If you love brioche, then you will adore this French brioche recipe from Joanne Chang of Flour Bakery. It's super soft, buttery, and it's also perfect for French toast!
Keyword: Bread, Breakfast
Author: Eva Bakes
2 and ¼cups (315 grams)all-purpose flour
2 and ¼cups (340 grams)bread flour
3 and ¼teaspoons (1 and ½ packages)active dry yeastor 1 ounce (28 grams) fresh cake yeast
⅓cup plus 1 Tablespoon (82 grams)granulated sugar
½cup (120 grams)cold water
1cup plus 6 Tablespoons (2 and ¾ sticks or 310 grams)unsalted butterroom temperature, cut into 10-12 pieces
In the bowl of a stand mixer fitted with the dough hook, mix together the all-purpose flour, bread flour, yeast, sugar, salt, water, and 5 of the egg on low speed for about 5 minutes. You will need to stop the mixer occasionally to scrape the sides down so all the dry ingredients get incorporated. Your dough will look pretty dry at this point (that's OK and expected).
Keep the mixer on low and slowly add in the butter, one pat at a time. Once all the butter has been incorporated, you'll want to stop the mixer occasionally to scrape the dough off the sides of the bowl. Your dough will appear like a big old mess and very shaggy. Trust me though - keep mixing and your dough will eventually turn satiny and smooth. You'll want to mix the dough for about 10-15 minutes for this to happen. Once it turns satiny smooth, turn the mixer to medium high for 1 minute.
Transfer your dough to a large, well-oiled bowl and cover with plastic wrap. Place it in the refrigerator and allow it to rest and rise for at least 6 hours or up to overnight.
At this point, you can either bake both loaves or use half of it for another recipe (I chose to use half of it for pain au raisins, which you can find on my blog).
To make both loaves, generously grease two 9"x5" loaf pans and set aside.
Divide the dough in half and roll one of the halves out into an approximate 9" square. Fold the top third of the dough towards you, and then the remaining third up away from you - like you're folding a letter. Press down on the layers, then flip the dough so it's seam-side down. Place it in your prepared loaf pan and repeat with the other dough. Allow the dough to rise and double, about 4-5 hours.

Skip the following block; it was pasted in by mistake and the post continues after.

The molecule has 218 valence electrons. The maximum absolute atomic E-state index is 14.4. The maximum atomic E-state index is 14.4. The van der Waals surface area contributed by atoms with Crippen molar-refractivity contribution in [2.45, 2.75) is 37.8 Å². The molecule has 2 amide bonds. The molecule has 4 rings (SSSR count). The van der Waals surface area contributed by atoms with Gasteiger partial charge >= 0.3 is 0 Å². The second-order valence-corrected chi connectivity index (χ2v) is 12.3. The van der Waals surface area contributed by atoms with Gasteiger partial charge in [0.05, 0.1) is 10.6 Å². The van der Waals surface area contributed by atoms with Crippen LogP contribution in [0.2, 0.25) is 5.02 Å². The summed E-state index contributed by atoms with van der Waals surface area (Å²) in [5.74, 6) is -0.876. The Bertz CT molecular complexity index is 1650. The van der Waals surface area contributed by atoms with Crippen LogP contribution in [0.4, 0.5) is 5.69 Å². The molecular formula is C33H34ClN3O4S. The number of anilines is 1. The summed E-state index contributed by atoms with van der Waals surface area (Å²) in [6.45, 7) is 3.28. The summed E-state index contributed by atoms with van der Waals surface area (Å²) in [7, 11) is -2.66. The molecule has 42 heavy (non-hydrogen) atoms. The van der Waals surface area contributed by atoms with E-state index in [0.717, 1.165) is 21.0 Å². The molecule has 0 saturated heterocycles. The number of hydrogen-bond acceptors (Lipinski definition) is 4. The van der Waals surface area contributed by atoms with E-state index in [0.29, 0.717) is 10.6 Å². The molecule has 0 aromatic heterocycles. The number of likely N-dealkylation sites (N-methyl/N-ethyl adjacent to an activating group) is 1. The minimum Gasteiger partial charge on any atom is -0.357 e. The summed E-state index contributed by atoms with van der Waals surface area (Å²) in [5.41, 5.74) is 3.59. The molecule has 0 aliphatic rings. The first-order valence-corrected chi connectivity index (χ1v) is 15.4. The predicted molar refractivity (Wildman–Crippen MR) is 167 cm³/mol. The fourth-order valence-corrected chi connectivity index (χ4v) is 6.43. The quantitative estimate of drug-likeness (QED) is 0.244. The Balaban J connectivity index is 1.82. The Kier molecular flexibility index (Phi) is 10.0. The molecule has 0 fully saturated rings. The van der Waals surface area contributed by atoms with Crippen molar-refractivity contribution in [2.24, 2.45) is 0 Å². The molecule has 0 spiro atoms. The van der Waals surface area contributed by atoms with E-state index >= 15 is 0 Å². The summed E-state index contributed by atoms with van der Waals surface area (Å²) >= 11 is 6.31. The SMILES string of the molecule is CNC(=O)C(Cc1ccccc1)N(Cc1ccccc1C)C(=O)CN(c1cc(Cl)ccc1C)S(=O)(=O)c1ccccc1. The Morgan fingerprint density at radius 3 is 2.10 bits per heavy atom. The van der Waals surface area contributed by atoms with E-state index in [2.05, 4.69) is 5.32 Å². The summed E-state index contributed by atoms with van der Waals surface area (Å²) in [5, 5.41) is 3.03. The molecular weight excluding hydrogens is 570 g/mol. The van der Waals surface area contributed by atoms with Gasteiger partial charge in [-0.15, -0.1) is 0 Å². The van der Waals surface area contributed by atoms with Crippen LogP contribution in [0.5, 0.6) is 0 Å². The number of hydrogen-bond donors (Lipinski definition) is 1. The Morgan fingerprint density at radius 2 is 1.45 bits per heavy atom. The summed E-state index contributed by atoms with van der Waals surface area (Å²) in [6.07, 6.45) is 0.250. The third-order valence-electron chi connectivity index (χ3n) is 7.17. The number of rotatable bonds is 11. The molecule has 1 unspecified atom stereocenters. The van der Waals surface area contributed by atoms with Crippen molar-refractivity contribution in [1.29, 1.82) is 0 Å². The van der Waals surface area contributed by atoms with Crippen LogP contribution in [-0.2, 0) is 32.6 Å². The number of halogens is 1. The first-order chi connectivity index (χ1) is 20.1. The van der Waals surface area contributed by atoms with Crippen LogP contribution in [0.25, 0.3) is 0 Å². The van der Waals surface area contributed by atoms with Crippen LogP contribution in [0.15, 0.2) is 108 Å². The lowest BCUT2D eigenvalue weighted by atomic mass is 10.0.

Preheat your oven to 350°F.
Whisk the remaining egg with 1 teaspoon of water and brush the tops of the loaves gently with the egg.
Bake in your preheated oven for 35-45 minutes or until the tops and the sides are golden brown. Remove the pans from the oven and allow to cool in the pans for another 30 minutes. Then remove the bread from the pans completely on a wire rack.
Note: Do NOT halve this recipe. There won't be enough dough for the dough hook on your stand mixer to grab and fully knead for a good brioche. What I recommend if you don't want two loaves of brioche are to give it to me to eat! Just kidding - You can always bake both and freeze one loaf, or you can utilize half of the dough for pain au raisins (coming in another recipe). Bread should be stored, tightly wrapped, at room temperature for about 3 ays or frozen for up to 1 month.Source: Flour: A Baker's Collections of Spectacular Recipes by Joanne Chang